At the same time that the 60's were giving us, perhaps, the worst food product of all time, soon to be followed by Tang--do they even sell Tang anymore?-- the Ad Agency on Mad Men is looking for Beatle-y sounding songs to use for product placement. Although, it is a bit unfair, given what the Beatles had done with Norwegian Wood and Nowhere Man on Rubber Soul, it is somewhat understandable. Don was looking for a song like I'm into Something Good, by Herman's Hermits.
The end of the episode shows Don turning on his huge wooden console record player and putting on the Beatles' latest, Revolver, and placing the stylus on its final track, Tomorrow Never Knows. Apparently, the producers of the show dropped $250,000 just to excerpt a portion of the song, but to what amazing effect.
If it wasn't already clear by the episode's open references to homosexuality and marijuana use, it is crystal clear that the Fifties were finally over and the Sixties were beginning, at the end of 1966, when Don drops the needle.
Revolver was clearly something else. The first half of the album starts not with an ode to love, but rather with a song bashing excessive taxation, followed by a dirge about the church and social isolation and then followed by a true Indian dirge, ending with the utterly brilliant and bizarre, She Said, She Said, whose refrain echoed over and over, "She Said, She Said, I know what it's like to be dead."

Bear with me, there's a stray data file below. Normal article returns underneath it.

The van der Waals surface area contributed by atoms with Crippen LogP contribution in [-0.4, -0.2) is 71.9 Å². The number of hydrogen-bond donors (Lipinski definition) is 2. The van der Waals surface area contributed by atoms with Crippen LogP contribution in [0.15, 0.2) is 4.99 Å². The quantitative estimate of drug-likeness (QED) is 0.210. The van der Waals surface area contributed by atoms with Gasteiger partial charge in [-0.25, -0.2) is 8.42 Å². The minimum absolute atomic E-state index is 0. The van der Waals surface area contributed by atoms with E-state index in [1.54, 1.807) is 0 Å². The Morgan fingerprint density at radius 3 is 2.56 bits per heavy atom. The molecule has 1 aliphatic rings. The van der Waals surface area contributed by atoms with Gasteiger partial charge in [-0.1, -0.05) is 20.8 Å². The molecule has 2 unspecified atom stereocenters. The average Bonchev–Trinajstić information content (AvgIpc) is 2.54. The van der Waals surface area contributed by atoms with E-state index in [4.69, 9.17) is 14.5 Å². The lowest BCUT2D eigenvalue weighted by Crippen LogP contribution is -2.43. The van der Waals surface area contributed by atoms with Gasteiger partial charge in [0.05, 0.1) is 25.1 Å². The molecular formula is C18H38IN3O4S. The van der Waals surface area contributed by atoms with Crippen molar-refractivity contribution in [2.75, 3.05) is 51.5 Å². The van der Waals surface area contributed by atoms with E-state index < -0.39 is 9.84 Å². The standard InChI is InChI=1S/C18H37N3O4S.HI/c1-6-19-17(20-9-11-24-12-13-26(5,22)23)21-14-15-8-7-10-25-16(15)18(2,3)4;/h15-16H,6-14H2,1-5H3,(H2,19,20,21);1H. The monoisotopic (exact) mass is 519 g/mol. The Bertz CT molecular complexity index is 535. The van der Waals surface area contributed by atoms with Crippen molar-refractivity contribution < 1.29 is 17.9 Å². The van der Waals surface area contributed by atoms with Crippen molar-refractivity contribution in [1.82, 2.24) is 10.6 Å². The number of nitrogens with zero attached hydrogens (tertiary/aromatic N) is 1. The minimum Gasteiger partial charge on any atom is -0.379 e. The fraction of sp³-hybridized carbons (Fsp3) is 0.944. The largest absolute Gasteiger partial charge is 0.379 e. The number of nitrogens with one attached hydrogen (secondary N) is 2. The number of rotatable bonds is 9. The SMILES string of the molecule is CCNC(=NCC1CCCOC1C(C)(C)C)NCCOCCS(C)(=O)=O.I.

This is pop music? I wonder how much Cool Whip that lyric would have sold?
The Beatles were just getting started. Mingled with a couple of songs more in their traditional sound, Side Two had songs about pill-pushing doctors for hire, a song about McCartney's initial fear and ultimate adoration of marijuana and ended with Tomorrow Never Knows, which may have been John Lennon's (and producer George Martin's) greatest triumph.
Combined with backward tape loops and thunderous drums that represent the purported underlying meaning of the song, Tomorrow Never Knows is both somehow scary and unsettling, and soothing all at once. Like its close sibling Rain, recorded during the same sessions, it is seldom, if ever, played on the radio. Lennon's voice has an unworldly timbre to it, surrounded by a brilliant kaleidoscopic assault of sound.
The lyrics, influenced by the Tibetan Book of the Dead, seem to be deliberately ambiguous as sung in several places, which only adds to their power. Is Lennon saying, "It is not leaving," or rather is he telling us, "It is not living"--or is it both?
"And ignorance and hate mourn the dead" seems to vary between an expression of ignorance and hate as entities and as something inside everyone.
In the final line, "So (all) play the game of existence to the end," is he exhorting us to actually play said game of existence to the end, or is he merely being descriptive of the fact that we shall do so regardless?
Except for Herman Hess's Siddartha, there isn't much in popular literature or music that I have yet encountered to compare to the impact of Tomorrow Never Knows in terms of a succinct expression of a philosophy of living:
Tomorrow Never Knows
Lennon and McCartney